January 31 2015 Latest news:
Donna-Louise Bishop, Reporter
Friday, April 4, 2014
It started 60 years ago in a baptist church in Norwich.
And now local charity NANSA (Norfolk and Norwich Scope Association) is celebrating its anniversary by launching a Diamond Appeal to continue helping people with disabilities in Norfolk.
Announced at an event held yesterday in the Forum in Norwich, the organisation proudly revealed its plans to raise money to refurbish and increase capacity at the current centre on Bowthorpe Road.
The building is now 50 years old and the plans would see it transformed to provide essential education facilities and employment opportunities for the next generation of young people and adults with disabilities in Norfolk.
Speaking during yesterday’s ceremony, Natalie Marshall, NANSA fundraising and marketing manager, explained why the appeal was so important.
She said: “We want to be able to create a new centre which will be used for the next 60 years.”
In 1954, NANSA was founded by Norfolk families of children with cerebral palsy due to lack of services. The Tooke and Lancaster families put an article in the EDP appealing for volunteers to launch the association.
From there the parents held regular meetings at the Assembly Rooms in Norwich and worked together to create employment opportunities for when their children left school.
Since then the charity has gone from strength to strength.
In 1956 a day clinic was opened at the Jenny Lind Hospital, based at the Norfolk and Norwich university Hospital. In 1958 Peter and Alice Blackburn became members of NANSA and continue their support to this day with Mr Blackburn as the charity’s patron.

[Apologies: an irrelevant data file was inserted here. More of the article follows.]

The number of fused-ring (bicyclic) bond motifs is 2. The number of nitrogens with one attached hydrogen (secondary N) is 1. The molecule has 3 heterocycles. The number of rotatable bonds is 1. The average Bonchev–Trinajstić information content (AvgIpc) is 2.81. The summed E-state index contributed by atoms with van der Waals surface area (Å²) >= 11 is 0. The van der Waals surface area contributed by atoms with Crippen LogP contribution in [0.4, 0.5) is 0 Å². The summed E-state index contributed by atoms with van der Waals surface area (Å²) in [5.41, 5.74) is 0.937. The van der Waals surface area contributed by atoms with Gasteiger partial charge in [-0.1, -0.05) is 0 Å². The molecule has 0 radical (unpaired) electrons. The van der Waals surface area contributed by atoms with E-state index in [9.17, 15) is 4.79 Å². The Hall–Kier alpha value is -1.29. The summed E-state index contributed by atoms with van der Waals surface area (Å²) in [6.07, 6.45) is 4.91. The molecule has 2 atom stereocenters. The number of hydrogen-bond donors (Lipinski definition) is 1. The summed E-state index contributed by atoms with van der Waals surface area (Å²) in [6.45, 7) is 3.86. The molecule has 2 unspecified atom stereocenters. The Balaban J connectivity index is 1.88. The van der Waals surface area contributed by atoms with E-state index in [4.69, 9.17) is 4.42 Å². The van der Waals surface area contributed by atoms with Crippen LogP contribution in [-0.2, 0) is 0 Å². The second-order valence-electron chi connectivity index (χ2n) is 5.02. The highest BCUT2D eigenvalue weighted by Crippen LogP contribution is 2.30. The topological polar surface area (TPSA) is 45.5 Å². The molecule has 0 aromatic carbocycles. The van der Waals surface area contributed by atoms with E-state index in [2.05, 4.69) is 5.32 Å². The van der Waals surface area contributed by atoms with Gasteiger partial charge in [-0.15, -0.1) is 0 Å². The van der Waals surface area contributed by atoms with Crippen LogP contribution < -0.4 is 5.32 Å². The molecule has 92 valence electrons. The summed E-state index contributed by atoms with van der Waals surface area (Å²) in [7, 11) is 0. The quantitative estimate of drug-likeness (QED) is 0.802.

In 1960 an appeal was launched for a new centre to be built in the city and Harry Boreham, from the EDP, became a member and launched the first Miss NANSA competition and pile of pennies campaign.
By June 1965 a work centre was opened, costing £28,000, offering sheltered work opportunities. Within four years around 30 people attended work at the centre and by the Seventies basic education and vocational training was introduced. In 1987 the type of work changed to various forms of training such as catering, knitting, sewing, woodwork, adult numeracy and literacy, IT and reception work.
And in 1995 the name of the charity officially became NANSA.
During yesterday’s event Sheila Parish, chief executive of NANSA, praised the hard work of everyone involved in the project.
She said: “We’ve come to realise in order to continue we need to upgrade and expand our centre on Bowthorpe Road. We also hope to open our doors to more people.
“I know that a lot of people have helped to get our Diamond Appeal running and we really do appreciate everyone’s hard work.”
Users of the service also gave inspiring talks about how the charity has helped them and their families and a group joined together to sing happy birthday before tucking into a gigantic cake. And out in the Forum stalls included displays featuring the work of different services, live sessions, a charity clothes stall and information points about NANSA.
To find out more about NANSA visit www.nansa.org.uk or ring the family centre on 01603 414109.
Are you involved in a charity appeal? Email firstname.lastname@example.org